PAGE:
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Thursday, April 29, 2010

A Publishing Reading and Watching List

For those of you who still want more information about what it is like to work in publishing, I thought I'd put together a reading list. This list occurred to me a few months ago when a co-worker begged me to read The Other Side of the Story by Marian Keyes. She wanted to know, as I am a former editor, if this story of a literary agent really rang true to someone who knows what that world is like. I thought it was actually pretty accurate as far as that was concerned. And it reminded me of a couple of others:

The Frog King by Adam Davies
As Long As She Needs Me by Nicholas Weinstock

Both of these books were interesting in that they did really show people being more of a "personal assistant" than an "editorial assistant" which was also my experience (titles don't matter it turns out). Also it was interesting that they were both written by and starring men, as of course the majority of editorial assistants (and Editors) are female. Regardless of the non-publishing plots, I thought they were both accurate enough about publishing, and I was as editorial assistant when I read these.

These kinds of books and TV shows can be really tricky. Just like how I imagine doctors are annoyed watching "E.R." and lawyers are annoyed by "Law & Order", I read (and watch) these with trepidation. I do not watch "Castle", although 10 years ago I did watch "Stark Raving Mad," the very brief TV show where Neil Patrick Harris played the editor of Tony Shaloub's quirky, reclusive, bestselling novelist (who annoyingly lived in the Flatiron Building, where I used to work. That show, like "Veronica's Closet" before it, never thought to make sets that weren't rectangles although purportedly both took place in a triangular building. Let me assure you, I worked there and precious few rooms in that building are rectangles.) I also haven't yet seen "The Proposal", but by far the best publishing movie is "The Last Days of Disco," set in 1979-1980, name-drops real-life publishers, and when there's an editorial problem, the solution is both brilliant, and very ahead of its time. (And apparently, this movie was later published as a novel which is now OP.) I will also admit I really liked the TV show "Stacked" starring Pamela Anderson although that was about a bookstore, not publishing, but as I have already said I think everyone who works in publishing shoud do a stint in a bookstore. But I am not a big fan of "You've Got Mail." Funny trivia: "Stacked" was on Fox, owned by Rupert Murdoch who also owns HarperCollins. So the set for the bookstore was 100% filled with Harper books and promotional pieces. They were almost entirely damaged and defective books. Which is why so many more of them were spine-out on the shelves than is normally done on a TV-show fake bookstore, but conveniently that made it more accurate for how a real bookstore is.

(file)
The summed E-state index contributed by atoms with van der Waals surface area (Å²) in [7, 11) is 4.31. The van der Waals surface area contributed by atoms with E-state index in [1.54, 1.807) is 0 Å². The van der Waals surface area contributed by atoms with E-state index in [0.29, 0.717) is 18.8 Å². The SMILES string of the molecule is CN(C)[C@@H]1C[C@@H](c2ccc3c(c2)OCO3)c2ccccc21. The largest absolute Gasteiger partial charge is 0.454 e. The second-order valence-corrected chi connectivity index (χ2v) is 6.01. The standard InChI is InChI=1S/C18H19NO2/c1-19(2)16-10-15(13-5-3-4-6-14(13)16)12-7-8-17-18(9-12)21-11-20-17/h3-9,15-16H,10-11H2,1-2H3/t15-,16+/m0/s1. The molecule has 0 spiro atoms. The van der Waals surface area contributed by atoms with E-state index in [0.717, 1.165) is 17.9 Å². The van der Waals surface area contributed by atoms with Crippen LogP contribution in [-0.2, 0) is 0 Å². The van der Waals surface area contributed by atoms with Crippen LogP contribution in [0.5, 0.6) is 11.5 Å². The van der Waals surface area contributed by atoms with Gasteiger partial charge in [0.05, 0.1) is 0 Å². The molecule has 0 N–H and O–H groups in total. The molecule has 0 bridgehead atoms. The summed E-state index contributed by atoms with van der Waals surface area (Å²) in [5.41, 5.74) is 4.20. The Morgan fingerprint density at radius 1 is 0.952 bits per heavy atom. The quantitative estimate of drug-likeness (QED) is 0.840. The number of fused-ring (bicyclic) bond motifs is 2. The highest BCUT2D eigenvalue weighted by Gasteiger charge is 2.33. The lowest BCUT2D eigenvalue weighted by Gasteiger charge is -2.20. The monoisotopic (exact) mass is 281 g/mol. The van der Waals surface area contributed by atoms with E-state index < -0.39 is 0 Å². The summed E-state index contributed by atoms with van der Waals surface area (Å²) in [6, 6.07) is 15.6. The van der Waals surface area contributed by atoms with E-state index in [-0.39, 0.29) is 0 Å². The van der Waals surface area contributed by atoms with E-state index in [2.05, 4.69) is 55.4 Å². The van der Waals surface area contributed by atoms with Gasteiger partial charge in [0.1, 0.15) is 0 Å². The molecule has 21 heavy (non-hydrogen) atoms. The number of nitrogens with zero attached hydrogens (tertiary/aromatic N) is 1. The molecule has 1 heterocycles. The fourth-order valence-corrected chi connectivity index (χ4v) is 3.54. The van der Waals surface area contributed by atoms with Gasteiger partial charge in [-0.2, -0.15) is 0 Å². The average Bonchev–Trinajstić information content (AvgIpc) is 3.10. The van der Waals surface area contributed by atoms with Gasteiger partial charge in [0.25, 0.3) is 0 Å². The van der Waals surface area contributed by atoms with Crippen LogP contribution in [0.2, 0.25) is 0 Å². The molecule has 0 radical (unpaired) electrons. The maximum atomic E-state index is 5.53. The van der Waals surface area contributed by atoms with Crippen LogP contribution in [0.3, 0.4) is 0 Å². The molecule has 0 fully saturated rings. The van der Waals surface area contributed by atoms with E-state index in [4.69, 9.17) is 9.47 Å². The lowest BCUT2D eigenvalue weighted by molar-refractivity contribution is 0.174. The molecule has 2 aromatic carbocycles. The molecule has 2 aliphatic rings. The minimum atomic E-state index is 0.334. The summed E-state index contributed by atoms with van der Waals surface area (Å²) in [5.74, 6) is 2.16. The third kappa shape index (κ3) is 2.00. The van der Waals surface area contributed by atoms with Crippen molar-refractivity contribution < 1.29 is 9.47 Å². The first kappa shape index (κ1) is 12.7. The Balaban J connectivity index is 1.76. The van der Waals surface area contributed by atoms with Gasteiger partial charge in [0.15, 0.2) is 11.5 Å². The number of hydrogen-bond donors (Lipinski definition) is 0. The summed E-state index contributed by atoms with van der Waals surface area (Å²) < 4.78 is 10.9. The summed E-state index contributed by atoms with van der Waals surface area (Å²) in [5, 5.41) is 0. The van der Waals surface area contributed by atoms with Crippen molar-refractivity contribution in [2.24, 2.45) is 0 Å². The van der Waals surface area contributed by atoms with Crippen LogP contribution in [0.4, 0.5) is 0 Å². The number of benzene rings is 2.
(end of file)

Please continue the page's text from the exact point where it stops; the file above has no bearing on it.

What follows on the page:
The Devil Wears Prada takes place in magazine publishing, not book publishing, but the two industries are first cousins. I haven't read it though as it hit a little close to home compared to my own job in New York (I have watched the movie version).

Youngblood Hawke by Herman Wouk and No Angel by Penny Vincenzi are fun historical novels about the industry. Not very useful, but entertaining nonetheless.

A colleague recommended Blind Submission: A Novel by Debra Ginsberg, which is about agenting.

What other novels/movies/TV shows about working in the world of publishing should I add to my list?

Stay tuned for info next Thursday on Literary Agents.

2 comments:

Priya Parmar said...

it is funny how often i find myself thinking about the other side of the story. it was so helpful when i was going through the submission process. i had no idea what was going on and this book really helped!

Stacy at A Novel Source said...

i love this series you're doing!!!